“What will we do?” Jan stared at the spot in disbelief.

“They love us more than a chair.” I tried to sound brave . “I’ll write them a note, before we go to bed, and put it on the chair so they won’t be mad at you. Okay?”

Jan nodded and watched as I found a piece of paper and wrote the note.
Dear Mom and Dad
Please don’t be mad, Jan turned your chair white in some spots. It was an accident. I tried to polish it, but it didn’t help. She spilt water on the chair. Mom, don’t give her a wipin, though. We are sorry. We love you.
Gail

The next morning when I woke, I heard mom in the kitchen preparing breakfast. She and dad were talking quietly, and I wondered what would happen. Before I could think, mom was at our bedroom door. Tears in my eyes blurred my vision as I looked toward her. I felt terrible about ruining her new rocking chair.

But instead of being angry, mom walked over and put her arms around me. “That was very nice what you did.”

“Ruining your chair?” Unable believing to what I heard, I could only whisper.

“No.” She smiled. “Writing that note to help your sister. It showed a lot of love and caring for her and for us, too.”

“But I felt so bad.” My voice sounded far away. “Your beautiful new chair is ruined, and Jan felt so bad. I should have watched her more carefully.”

“Come here.” Mom beckoned to me. “I want to show you the chair.”
I didn’t want to see the chair. I knew what it looked like because I had tried so hard to make it look better the evening before. Mom gestured again, and so I followed her into the living room.

“Look.” She gestured, and I looked at the chair. I couldn’t believe my eyes. It was a miracle. The chair looked new. There were no cloudy white spots, no stain. It was as if nothing had happened.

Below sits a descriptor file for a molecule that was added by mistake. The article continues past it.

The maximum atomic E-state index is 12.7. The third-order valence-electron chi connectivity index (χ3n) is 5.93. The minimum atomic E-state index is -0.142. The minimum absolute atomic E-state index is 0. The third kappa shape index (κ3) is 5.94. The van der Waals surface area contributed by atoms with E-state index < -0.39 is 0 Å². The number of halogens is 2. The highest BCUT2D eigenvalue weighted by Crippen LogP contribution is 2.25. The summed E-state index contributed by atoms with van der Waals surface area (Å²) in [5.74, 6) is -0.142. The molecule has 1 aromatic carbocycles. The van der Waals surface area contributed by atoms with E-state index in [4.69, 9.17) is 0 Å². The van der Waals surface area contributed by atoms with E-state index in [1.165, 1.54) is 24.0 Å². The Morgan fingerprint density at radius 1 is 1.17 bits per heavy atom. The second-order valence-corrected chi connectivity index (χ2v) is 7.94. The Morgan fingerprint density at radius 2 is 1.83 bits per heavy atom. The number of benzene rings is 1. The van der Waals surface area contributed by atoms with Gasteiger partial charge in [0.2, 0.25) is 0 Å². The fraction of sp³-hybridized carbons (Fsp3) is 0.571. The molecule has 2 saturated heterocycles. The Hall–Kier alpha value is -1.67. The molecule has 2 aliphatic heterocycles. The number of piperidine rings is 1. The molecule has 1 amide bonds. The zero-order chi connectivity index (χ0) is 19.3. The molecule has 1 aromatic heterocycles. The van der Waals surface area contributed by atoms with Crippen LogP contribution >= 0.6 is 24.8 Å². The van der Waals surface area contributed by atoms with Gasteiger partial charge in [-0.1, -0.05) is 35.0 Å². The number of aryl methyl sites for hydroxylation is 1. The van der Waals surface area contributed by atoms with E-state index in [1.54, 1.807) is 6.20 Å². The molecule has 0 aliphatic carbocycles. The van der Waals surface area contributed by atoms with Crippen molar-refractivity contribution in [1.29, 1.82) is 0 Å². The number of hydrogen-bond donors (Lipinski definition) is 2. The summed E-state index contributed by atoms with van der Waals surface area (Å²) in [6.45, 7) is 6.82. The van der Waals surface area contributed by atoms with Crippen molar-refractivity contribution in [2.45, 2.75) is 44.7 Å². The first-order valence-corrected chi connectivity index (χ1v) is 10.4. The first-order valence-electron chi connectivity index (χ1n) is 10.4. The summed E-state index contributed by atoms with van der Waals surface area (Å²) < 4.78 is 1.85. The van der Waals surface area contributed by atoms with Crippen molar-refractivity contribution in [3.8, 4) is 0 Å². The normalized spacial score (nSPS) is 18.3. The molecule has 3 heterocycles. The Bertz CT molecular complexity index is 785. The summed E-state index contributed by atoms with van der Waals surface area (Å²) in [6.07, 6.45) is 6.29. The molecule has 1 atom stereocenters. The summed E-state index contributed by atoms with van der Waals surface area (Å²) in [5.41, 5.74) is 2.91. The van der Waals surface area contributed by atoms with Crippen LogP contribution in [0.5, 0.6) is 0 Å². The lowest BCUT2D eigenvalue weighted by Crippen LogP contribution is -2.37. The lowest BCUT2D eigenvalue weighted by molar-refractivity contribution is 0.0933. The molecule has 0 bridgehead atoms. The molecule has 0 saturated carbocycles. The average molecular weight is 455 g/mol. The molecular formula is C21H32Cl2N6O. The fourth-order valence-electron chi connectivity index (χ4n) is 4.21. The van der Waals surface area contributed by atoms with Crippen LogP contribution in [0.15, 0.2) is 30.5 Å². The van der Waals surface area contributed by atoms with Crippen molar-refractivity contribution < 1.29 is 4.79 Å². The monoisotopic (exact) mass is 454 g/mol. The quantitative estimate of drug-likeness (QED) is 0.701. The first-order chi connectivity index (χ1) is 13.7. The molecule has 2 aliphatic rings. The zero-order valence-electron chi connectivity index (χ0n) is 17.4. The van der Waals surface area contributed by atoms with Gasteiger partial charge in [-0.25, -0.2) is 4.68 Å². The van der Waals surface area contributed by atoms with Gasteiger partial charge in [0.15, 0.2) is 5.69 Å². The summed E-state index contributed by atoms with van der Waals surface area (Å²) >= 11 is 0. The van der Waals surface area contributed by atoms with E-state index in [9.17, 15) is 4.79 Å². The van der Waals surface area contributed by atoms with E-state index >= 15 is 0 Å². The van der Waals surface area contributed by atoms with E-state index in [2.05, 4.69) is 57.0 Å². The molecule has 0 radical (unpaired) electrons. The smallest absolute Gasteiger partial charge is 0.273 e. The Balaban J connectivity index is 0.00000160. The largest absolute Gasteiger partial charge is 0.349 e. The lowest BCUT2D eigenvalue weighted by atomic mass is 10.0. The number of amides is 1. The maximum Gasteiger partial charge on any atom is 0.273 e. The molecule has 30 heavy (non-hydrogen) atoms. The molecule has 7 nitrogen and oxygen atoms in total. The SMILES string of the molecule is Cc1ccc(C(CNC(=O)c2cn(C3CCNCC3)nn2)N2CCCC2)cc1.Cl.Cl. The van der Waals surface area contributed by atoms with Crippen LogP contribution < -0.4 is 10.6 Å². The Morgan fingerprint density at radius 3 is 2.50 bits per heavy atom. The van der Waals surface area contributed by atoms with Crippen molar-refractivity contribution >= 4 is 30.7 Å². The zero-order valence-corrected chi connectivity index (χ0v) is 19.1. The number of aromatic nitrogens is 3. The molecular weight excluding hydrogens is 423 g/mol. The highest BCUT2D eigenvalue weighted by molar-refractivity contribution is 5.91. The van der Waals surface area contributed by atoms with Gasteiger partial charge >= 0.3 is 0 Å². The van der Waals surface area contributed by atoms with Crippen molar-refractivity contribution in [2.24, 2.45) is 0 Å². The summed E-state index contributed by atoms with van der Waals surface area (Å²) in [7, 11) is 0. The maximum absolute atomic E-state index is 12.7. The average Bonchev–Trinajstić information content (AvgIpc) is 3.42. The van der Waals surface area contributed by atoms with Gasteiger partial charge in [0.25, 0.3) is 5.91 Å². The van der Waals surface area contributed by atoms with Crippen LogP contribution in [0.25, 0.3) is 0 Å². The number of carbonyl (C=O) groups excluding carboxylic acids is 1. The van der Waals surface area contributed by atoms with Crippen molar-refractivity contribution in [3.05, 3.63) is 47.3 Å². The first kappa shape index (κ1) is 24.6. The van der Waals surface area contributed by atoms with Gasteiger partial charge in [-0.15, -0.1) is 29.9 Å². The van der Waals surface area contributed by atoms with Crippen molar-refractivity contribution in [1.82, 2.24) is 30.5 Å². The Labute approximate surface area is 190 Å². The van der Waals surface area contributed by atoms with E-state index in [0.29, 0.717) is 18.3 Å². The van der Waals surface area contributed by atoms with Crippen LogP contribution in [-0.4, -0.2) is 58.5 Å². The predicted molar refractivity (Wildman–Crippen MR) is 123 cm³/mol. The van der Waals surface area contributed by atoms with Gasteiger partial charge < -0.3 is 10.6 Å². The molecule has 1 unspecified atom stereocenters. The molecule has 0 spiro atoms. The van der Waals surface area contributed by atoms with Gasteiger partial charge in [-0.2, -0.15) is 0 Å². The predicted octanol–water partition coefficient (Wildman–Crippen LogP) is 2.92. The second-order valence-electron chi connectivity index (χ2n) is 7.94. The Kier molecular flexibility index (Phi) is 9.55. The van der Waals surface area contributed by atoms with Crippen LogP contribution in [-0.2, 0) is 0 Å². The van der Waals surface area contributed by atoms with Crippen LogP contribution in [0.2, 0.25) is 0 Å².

“Mahogany does that.” Mom gave me a tender grin. “It turns white when it gets wet, but goes right back to its natural color when it dries. This is just how it looked when we got home last night, a perfectly lovely chair, except it had your note on it.”

“I’m glad.” I held back my tears and tried to sound brave. “We never meant to make it look ugly and stained.”

“Maybe this is a good lesson. It will help you to understand something your dad and I have taught you since you were little, except now it will have more meaning.” Mom put her arm around me, and we sat on the sofa, “You know, the water on that chair is like sin. It takes something beautiful and stains it and makes it less than what it really is. But Jesus comes along and touches our lives with His love and His forgiveness and makes us whole again. Our stains and spots are gone, and we are beautiful again in His sight.” She gave me a hug. “When you remember last night how that chair looked, and then you see how beautiful it is again today, you can understand what I mean.”

I nodded, truly understanding what my mother meant.

That day, I learned three lessons. First, I learned the importance of sisterly love, how families stick together and help each other in times of trouble and need. The second lesson was what I learned from the love of my parents who forgave us for our carelessness and thoughtlessness, because they loved us, and because we had been truthful and repentant of the mistake that we made.

But the most vivid picture that comes to mind when I look at that chair in my home today, is the lesson I learned from my mother about our Savior. I remember the white murky stains that blemished the lovely wood, and it reminds me of the sins, both known and unknown, that enter my life daily. If not for the love and forgiveness of Jesus, I would also be blemished and spoiled by sin. But just as my mother taught me as a child, God, in His mercy, listens to our cries for forgiveness and looks into our hearts and makes us whole again, new and shiny like the mahogany rocking chair.

(C) Gail Gaymer Martin 2016